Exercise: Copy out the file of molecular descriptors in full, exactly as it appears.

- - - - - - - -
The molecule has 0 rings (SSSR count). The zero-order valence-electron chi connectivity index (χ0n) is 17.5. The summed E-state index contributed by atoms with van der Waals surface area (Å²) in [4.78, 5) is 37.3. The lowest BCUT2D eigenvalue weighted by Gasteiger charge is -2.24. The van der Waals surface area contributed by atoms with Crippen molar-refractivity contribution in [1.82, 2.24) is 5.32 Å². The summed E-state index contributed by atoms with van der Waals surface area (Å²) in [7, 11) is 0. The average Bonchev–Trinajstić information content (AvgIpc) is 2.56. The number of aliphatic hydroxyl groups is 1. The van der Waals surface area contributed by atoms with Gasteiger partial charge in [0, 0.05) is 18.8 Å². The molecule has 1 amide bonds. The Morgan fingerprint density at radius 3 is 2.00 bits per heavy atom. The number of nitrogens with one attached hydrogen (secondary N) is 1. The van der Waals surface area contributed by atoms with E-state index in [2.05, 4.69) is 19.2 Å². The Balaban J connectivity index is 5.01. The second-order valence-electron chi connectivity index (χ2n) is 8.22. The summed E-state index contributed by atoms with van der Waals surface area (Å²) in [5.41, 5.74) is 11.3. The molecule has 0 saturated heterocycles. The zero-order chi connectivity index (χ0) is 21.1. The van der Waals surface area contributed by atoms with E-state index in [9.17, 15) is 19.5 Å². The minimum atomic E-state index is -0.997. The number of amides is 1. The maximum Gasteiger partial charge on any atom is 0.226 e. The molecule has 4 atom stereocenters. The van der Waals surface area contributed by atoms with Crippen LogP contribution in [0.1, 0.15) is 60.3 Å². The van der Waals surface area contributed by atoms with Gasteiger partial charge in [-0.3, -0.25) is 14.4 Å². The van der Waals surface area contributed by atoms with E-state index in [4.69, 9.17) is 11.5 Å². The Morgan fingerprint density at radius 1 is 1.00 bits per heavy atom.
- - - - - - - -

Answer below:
The molecule has 0 rings (SSSR count). The zero-order valence-electron chi connectivity index (χ0n) is 17.5. The summed E-state index contributed by atoms with van der Waals surface area (Å²) in [4.78, 5) is 37.3. The lowest BCUT2D eigenvalue weighted by Gasteiger charge is -2.24. The van der Waals surface area contributed by atoms with Crippen molar-refractivity contribution in [1.82, 2.24) is 5.32 Å². The summed E-state index contributed by atoms with van der Waals surface area (Å²) in [7, 11) is 0. The average Bonchev–Trinajstić information content (AvgIpc) is 2.56. The number of aliphatic hydroxyl groups is 1. The van der Waals surface area contributed by atoms with Gasteiger partial charge in [0, 0.05) is 18.8 Å². The molecule has 1 amide bonds. The Morgan fingerprint density at radius 3 is 2.00 bits per heavy atom. The number of nitrogens with one attached hydrogen (secondary N) is 1. The van der Waals surface area contributed by atoms with E-state index in [2.05, 4.69) is 19.2 Å². The Balaban J connectivity index is 5.01. The second-order valence-electron chi connectivity index (χ2n) is 8.22. The summed E-state index contributed by atoms with van der Waals surface area (Å²) in [5.41, 5.74) is 11.3. The molecule has 0 saturated heterocycles. The zero-order chi connectivity index (χ0) is 21.1. The van der Waals surface area contributed by atoms with E-state index in [9.17, 15) is 19.5 Å². The minimum atomic E-state index is -0.997. The number of amides is 1. The maximum Gasteiger partial charge on any atom is 0.226 e. The molecule has 4 atom stereocenters. The van der Waals surface area contributed by atoms with Crippen LogP contribution in [0.1, 0.15) is 60.3 Å². The van der Waals surface area contributed by atoms with Gasteiger partial charge in [-0.3, -0.25) is 14.4 Å². The van der Waals surface area contributed by atoms with E-state index in [4.69, 9.17) is 11.5 Å². The Morgan fingerprint density at radius 1 is 1.00 bits per heavy atom.